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fartness
computersoc dot com
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join:2003-03-25
Look Outside
reply to fartness

Re: If I move to the country?

Thanks for the replies so far. Heat is something I didn't even think of. Right now living in the city I have natural gas and it averages $1 per ccf used. Average bill in the winter for gas and electricity is around $180 to $200, and my house is poorly insulated. Family members with similar sized houses and better insulated pay around $120 to $150 in the winter.

Does oil heat smell like oil, or only if oil is spilled? What would heating likely cost? I don't need a real huge house, something 1500 sq ft would be fine. My current house is 1300 and some change and it's plenty big.

Water bill averages $7 a month but some family members in other cities near me pay upwards of $30 a month for similar usage.

Sewer and trash are included in my city taxes. Garbage service in the country wouldn't bother me too much since I don't produce much. I even have permission at one of my jobs to use the dumpsters if I ever need it, but my city will take ANYTHING for free. I know some cities or services charge extra.


sk1939
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Mclean, VA
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I have a friend that lives in Upstate (Ithaca area) and paid close to $4.00/gal for heating oil (275 Gal tank). It lasts them about 4 months, but it depends if the house you are looking at also uses it to heat the water (higher rate of consumption). It doesn't really smell to me since it is radiators rather than forced air. I don't know about rather of consumption for reasons stated earlier, but I do know there is extra cost in money for tank maintenance and such.


pandora
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reply to fartness

said by fartness:

Does oil heat smell like oil, or only if oil is spilled? What would heating likely cost? I don't need a real huge house, something 1500 sq ft would be fine. My current house is 1300 and some change and it's plenty big.

Oil doesn't smell up the entire house. You can smell it outside when your tanks are being fueled, or inside when your oil company is performing an annual cleaning on your furnace.

Oil furnaces need annual cleanings (changing the filter, checking the flue, and burner). Additionally the flue into the chimney is cleaned separately usually on a less than annual basis.

Age of the furnace is a concern, as oil furnaces have a limited lifespan, and are large, clunky and sometimes smelly things to replace.

It isn't uncommon for an oil system to fail now and then, without a maintenance contract, you will have difficulty getting repair when you need it. The most common time for an oil system to fail to heat is during a storm, or in the middle of a very cold night. When it does fail, many of your neighbors will be in the same boat. Without a contract for maintenance and repair, you won't get heat for days and repair will be very expensive.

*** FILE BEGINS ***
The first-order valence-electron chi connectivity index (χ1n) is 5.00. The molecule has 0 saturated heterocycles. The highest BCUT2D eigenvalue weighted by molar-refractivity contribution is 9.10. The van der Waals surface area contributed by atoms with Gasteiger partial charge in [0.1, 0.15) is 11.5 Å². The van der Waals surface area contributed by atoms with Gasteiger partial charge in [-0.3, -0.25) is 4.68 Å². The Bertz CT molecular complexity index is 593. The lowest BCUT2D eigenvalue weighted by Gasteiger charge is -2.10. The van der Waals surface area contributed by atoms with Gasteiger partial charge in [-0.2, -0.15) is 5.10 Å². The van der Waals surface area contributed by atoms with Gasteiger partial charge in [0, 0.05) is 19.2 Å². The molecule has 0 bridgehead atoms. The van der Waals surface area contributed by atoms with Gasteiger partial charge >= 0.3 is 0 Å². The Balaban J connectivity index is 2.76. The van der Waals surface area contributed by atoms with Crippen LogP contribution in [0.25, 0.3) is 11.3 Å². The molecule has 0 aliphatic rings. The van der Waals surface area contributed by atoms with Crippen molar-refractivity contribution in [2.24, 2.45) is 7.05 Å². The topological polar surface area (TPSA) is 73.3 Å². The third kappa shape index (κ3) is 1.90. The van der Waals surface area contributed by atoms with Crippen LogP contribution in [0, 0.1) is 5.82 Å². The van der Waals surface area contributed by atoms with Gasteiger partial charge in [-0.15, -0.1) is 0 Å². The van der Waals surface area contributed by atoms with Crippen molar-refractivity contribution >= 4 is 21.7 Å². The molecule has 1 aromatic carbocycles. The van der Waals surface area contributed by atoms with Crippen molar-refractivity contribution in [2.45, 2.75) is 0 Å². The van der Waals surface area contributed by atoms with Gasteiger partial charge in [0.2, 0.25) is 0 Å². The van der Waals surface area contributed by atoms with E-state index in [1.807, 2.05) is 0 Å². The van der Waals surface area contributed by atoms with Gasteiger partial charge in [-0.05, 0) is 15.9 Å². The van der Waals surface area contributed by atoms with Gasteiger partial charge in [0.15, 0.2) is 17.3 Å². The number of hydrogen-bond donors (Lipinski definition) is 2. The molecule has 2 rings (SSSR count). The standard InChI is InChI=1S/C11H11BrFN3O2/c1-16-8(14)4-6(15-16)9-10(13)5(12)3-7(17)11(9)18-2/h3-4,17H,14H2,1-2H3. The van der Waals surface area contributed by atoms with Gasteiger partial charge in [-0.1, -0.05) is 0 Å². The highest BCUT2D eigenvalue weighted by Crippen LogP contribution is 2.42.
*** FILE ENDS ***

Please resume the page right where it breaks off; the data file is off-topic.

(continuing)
Without heat, water pipes can freeze. Frozen water pipes, depending on material, may be at risk of sprouting leaks. This includes any hot water baseboards.

I took our my oil furnace and went to heat pump. Personally I'd only use heat pump or propane to heat any future home. I'm done with oil, though YMMV.

The price of oil is unstable, and can be very high. Learning to procure fuel in a rural situation is a learned art. If your home to be has oil tanks underground, do not buy it. Underground oil tanks will eventually leak, in the U.S. tank leaks are considered hazardous waste leaks and environmental laws apply. Expensive to comply with environmental laws.
--
Congress could mess up a one piece jigsaw puzzle.

MaynardKrebs
Heave Steve, for the good of the country
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join:2009-06-17
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reply to fartness

said by fartness:

Thanks for the replies so far. Heat is something I didn't even think of.

Get a large propane cylinder installed. Many propane companies will install the cylinder for free. Use the propane for heating & cooking. If you are building, suggest you use radiant floor heating with a condensing boiler - this will give you the best heating for lowest fuel costs. You can also do snowmelt. Tanks can either be installed above or in-ground »www.paracogas.com/sample-tank-sizes

Also consider fire sprinklers installed as you build. Fire service response can be MANY minutes in rural areas. If you're building in an area with trees very close to the home and are worried about fire reaching the home, create a fire break between the house and the trees - you could also install a 2000 gal. cistern and have sprinkler heads installed on the roof that can spray the entire structure in the event of a forest fire.

Spend a little more money on low/no-maintenance materials - ie. metal roof, brick or Hardie siding for the exterior.

If you build a basement and don't have municipal water to power a no-electricity backup sump pump, consider installing a battery-backed up pump with a solar panel charger (to deal with electrical outages when you're away). Make sure that you install some means of connecting backup electrical power to your panel - either a full-time standby-generator or for a portable genset.